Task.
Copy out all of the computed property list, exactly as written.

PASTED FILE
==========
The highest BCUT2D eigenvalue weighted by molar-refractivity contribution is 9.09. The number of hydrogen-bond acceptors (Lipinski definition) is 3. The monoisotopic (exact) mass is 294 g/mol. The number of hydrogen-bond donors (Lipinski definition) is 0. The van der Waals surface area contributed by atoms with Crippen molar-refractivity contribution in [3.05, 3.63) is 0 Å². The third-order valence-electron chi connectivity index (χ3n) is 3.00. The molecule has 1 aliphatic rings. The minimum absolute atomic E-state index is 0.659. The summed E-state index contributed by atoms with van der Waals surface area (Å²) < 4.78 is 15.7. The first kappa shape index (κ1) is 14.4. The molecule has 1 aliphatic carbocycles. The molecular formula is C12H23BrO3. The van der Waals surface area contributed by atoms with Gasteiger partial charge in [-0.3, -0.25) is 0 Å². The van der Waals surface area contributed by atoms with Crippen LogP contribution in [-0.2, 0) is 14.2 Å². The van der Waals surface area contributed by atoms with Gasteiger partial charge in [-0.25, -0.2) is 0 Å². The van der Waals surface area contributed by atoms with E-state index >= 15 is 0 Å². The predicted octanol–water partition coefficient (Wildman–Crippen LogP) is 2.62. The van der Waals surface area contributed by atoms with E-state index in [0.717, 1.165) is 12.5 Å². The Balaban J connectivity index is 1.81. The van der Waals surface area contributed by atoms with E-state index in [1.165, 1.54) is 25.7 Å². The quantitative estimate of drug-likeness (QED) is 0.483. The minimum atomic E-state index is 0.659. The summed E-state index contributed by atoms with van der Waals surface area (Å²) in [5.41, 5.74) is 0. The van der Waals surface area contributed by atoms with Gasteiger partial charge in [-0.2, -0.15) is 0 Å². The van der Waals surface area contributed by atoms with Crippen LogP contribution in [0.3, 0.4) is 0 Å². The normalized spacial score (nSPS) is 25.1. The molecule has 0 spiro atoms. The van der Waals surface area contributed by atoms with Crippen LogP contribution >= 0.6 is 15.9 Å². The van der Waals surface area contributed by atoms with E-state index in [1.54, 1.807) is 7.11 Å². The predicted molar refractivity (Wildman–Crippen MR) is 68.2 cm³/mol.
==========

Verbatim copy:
The highest BCUT2D eigenvalue weighted by molar-refractivity contribution is 9.09. The number of hydrogen-bond acceptors (Lipinski definition) is 3. The monoisotopic (exact) mass is 294 g/mol. The number of hydrogen-bond donors (Lipinski definition) is 0. The van der Waals surface area contributed by atoms with Crippen molar-refractivity contribution in [3.05, 3.63) is 0 Å². The third-order valence-electron chi connectivity index (χ3n) is 3.00. The molecule has 1 aliphatic rings. The minimum absolute atomic E-state index is 0.659. The summed E-state index contributed by atoms with van der Waals surface area (Å²) < 4.78 is 15.7. The first kappa shape index (κ1) is 14.4. The molecule has 1 aliphatic carbocycles. The molecular formula is C12H23BrO3. The van der Waals surface area contributed by atoms with Gasteiger partial charge in [-0.3, -0.25) is 0 Å². The van der Waals surface area contributed by atoms with Crippen LogP contribution in [-0.2, 0) is 14.2 Å². The van der Waals surface area contributed by atoms with Gasteiger partial charge in [-0.25, -0.2) is 0 Å². The van der Waals surface area contributed by atoms with E-state index >= 15 is 0 Å². The predicted octanol–water partition coefficient (Wildman–Crippen LogP) is 2.62. The van der Waals surface area contributed by atoms with E-state index in [0.717, 1.165) is 12.5 Å². The Balaban J connectivity index is 1.81. The van der Waals surface area contributed by atoms with E-state index in [1.165, 1.54) is 25.7 Å². The quantitative estimate of drug-likeness (QED) is 0.483. The minimum atomic E-state index is 0.659. The summed E-state index contributed by atoms with van der Waals surface area (Å²) in [5.41, 5.74) is 0. The van der Waals surface area contributed by atoms with Gasteiger partial charge in [-0.2, -0.15) is 0 Å². The van der Waals surface area contributed by atoms with Crippen LogP contribution in [0.3, 0.4) is 0 Å². The normalized spacial score (nSPS) is 25.1. The molecule has 0 spiro atoms. The van der Waals surface area contributed by atoms with Crippen LogP contribution >= 0.6 is 15.9 Å². The van der Waals surface area contributed by atoms with E-state index in [1.54, 1.807) is 7.11 Å². The predicted molar refractivity (Wildman–Crippen MR) is 68.2 cm³/mol.